Just read The Handmaid's Tale instead. For real.

Wednesday, February 8, 2017

Book Review: Counting by 7s by Holly Goldberg Sloan

From the back of the book: In the tradition of Out of My Mind, Wonder, and Mockingbird, this is an intensely moving middle grade novel about being an outsider, coping with loss, and discovering the true meaning of family.

Willow Chance is a twelve-year-old genius, obsessed with nature and diagnosing medical conditions, who finds it comforting to count by 7s. It has never been easy for her to connect with anyone other than her adoptive parents, but that hasn’t kept her from leading a quietly happy life . . . until now.

Suddenly Willow’s world is tragically changed when her parents both die in a car crash, leaving her alone in a baffling world. The triumph of this book is that it is not a tragedy. This extraordinarily odd, but extraordinarily endearing, girl manages to push through her grief. Her journey to find a fascinatingly diverse and fully believable surrogate family is a joy and a revelation to read.

Let's just get one thing out of the way--this is a book written for kids somewhere between the ages of 8-12. I didn't buy this book to read with Lizzy (more on that later), I bought it just for myself because sometimes I think children's books are honest and refreshing in a different way than books written for adults often are. 

This was a quick read, and also a really enjoyable one for me. Yes, many of the circumstances that Willow finds herself in are improbable and totally unlikely to ever happen in the "real world". Still, if you can suspend that bit of skepticism for just a bit, there's a really endearing story that's NOT just for middle schoolers about grief, loss, family, and hope. I really do recommend this one to people of all ages--it's worth your time.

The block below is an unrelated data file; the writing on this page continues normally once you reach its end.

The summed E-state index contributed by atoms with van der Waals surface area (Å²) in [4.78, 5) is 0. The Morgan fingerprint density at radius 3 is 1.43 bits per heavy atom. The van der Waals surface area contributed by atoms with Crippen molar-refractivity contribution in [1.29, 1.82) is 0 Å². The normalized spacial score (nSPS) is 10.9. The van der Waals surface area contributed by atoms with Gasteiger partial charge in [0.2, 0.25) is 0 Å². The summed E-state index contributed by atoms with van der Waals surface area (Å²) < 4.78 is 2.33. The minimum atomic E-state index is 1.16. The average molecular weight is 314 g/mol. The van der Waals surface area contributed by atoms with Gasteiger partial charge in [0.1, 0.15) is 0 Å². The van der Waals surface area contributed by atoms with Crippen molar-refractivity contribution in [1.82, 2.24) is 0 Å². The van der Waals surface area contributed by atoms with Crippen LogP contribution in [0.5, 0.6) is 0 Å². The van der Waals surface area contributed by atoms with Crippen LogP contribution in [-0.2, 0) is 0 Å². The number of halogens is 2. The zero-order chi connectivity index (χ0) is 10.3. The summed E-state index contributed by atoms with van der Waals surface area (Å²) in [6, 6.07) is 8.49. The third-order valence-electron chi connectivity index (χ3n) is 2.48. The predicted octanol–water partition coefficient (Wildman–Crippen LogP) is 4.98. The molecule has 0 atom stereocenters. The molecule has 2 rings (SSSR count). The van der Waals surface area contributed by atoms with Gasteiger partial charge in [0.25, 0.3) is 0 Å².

Now, more on reading this one with kids. Lizzy is 7. She reads pretty well for her age, and I think that in terms of reading level alone, she could read this one with minimal help. It's clean in terms of language, and overall, I think it's a really solid book for kids in probably 4th-8th grade. That said, this book also centers around the death of both of Willow's parents, and subsequently deals with the realities of trying to place a 12-year old in foster care. At one point, another character quips something like, "Once all your baby teeth are gone, no one wants to adopt you." 
I think that right now, those types of issues are a little too emotionally advanced for Lizzy. For example, she doesn't really have a problem with the original Cinderella movie knowing that Cinderella's mom died, but she had a harder time with the more recent re-make where you really get to know Cinderella's mom before her death. In this case, you're told about the death(s) right up front, but then you circle back and get to know Willow's relationship with her parents, and I think that overall, that sort of dynamic would just result in more anxiety, tears, and emotional distress than I'm ready to handle right now. I think in a year or two, she'd be able to read it and see the hope past the tragedy, but right now, she'd only see the tragedy. So when it comes to "can my kid handle this book?"...you know your kids best. You know whether this is something that they're able to handle emotionally or whether it's not. Trust your gut.